How Privacy Became Illegal

In his influential dissent in Olmstead v. United States, Supreme Court Justice Brandeis wrote:

[E]very unjustifiable intrusion by the Government upon the privacy of the individual, whatever the means employed, must be deemed a violation of the Fourth Amendment.

Brandeis was the first in a decades-long line of justices who rejected the idea that whether a “search” has occurred depends on whether there was a physical trespass onto something protected by the Fourth Amendment (our “persons, houses, papers, and effects”).

The trend culminated in what is now known as the “reasonable expectation of privacy” test from Katz v. United States. As of Katz, a Fourth Amendment search takes place whenever the government violates an actual expectation of privacy that society is prepared to recognize as reasonable, whether or not there is a physical trespass.

While the doctrine at first seemed to offer us more privacy protection than we had under the “trespass doctrine,” things quickly changed. Twelve years after Katz, the Supreme Court decided Smith v. Maryland, a case involving the warrantless installation of a pen register -- a device that collects telephone “metadata,” such as phone numbers dialed, and perhaps time and length of phone calls. The Court held that installation of a pen register is not a search, because the data being collected by the device is data that the customer has shared with the phone company, a “third party.” Once one has shared data with a third party for any purpose, the Court held, one no longer has a “reasonable expectation of privacy” in it.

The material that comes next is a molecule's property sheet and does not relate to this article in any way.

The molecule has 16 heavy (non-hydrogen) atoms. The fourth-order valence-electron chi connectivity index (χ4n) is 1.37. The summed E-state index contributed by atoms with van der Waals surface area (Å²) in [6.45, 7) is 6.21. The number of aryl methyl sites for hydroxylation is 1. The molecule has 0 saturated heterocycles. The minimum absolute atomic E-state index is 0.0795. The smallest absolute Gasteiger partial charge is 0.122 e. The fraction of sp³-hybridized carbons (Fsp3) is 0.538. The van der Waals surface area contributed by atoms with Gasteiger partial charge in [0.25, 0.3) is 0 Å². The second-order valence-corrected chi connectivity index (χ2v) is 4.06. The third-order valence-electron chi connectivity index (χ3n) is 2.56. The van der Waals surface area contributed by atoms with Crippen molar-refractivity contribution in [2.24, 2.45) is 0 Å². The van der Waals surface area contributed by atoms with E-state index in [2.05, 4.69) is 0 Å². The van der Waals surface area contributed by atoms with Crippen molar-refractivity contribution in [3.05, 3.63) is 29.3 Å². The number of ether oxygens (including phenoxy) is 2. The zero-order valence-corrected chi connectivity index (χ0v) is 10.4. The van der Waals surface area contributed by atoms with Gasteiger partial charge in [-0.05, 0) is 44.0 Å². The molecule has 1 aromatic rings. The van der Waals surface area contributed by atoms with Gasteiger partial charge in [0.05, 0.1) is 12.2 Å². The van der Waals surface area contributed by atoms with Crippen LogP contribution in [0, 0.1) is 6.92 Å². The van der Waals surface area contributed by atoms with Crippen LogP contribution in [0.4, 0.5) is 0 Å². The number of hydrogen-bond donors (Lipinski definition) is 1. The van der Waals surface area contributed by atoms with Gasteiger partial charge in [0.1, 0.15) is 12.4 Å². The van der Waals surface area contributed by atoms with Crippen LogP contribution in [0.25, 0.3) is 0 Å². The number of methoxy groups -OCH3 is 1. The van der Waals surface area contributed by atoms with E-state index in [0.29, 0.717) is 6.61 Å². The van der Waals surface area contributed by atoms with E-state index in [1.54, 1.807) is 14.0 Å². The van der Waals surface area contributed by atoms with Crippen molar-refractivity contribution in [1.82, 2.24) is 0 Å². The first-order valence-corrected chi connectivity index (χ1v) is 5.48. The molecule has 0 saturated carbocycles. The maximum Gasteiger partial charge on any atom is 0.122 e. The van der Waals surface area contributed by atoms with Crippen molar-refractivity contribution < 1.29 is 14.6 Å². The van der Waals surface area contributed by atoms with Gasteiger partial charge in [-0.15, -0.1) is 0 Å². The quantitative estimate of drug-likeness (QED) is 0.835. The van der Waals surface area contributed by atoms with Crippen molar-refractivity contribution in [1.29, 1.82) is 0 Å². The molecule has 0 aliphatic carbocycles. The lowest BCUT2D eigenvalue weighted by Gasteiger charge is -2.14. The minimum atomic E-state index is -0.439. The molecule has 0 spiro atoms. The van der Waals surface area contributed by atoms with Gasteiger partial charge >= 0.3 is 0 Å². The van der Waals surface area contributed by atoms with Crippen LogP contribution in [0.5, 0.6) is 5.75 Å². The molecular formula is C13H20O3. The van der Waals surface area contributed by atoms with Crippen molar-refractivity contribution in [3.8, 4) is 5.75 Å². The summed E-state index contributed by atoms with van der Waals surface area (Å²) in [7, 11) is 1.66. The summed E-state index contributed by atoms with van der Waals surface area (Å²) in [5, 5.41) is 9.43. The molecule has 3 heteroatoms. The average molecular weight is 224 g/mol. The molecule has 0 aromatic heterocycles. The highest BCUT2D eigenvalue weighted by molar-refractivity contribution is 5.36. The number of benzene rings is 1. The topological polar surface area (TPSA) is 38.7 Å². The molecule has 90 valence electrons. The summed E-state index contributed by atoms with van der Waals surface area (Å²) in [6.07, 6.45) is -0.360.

And so the “reasonable expectation of privacy” test, once believed to be privacy’s greatest ally, quickly became its nemesis. Legal protection of information we share with a third party is now given only by the grace of statute. Today, more and more of what we do involves sharing information via third parties, either online or via cellular network. In this context the third-party doctrine, combined with policies of liberal data sharing among federal agencies, has transported us into a virtual Benthamite panopticon.

Brandeis et al. wanted to free us from worrying about the means by which government invaded our privacy, and as a result we get to worry about what statutory protection our government deigns to offer our private information. As Snowden’s revelations have shown, that protection doesn’t amount to much.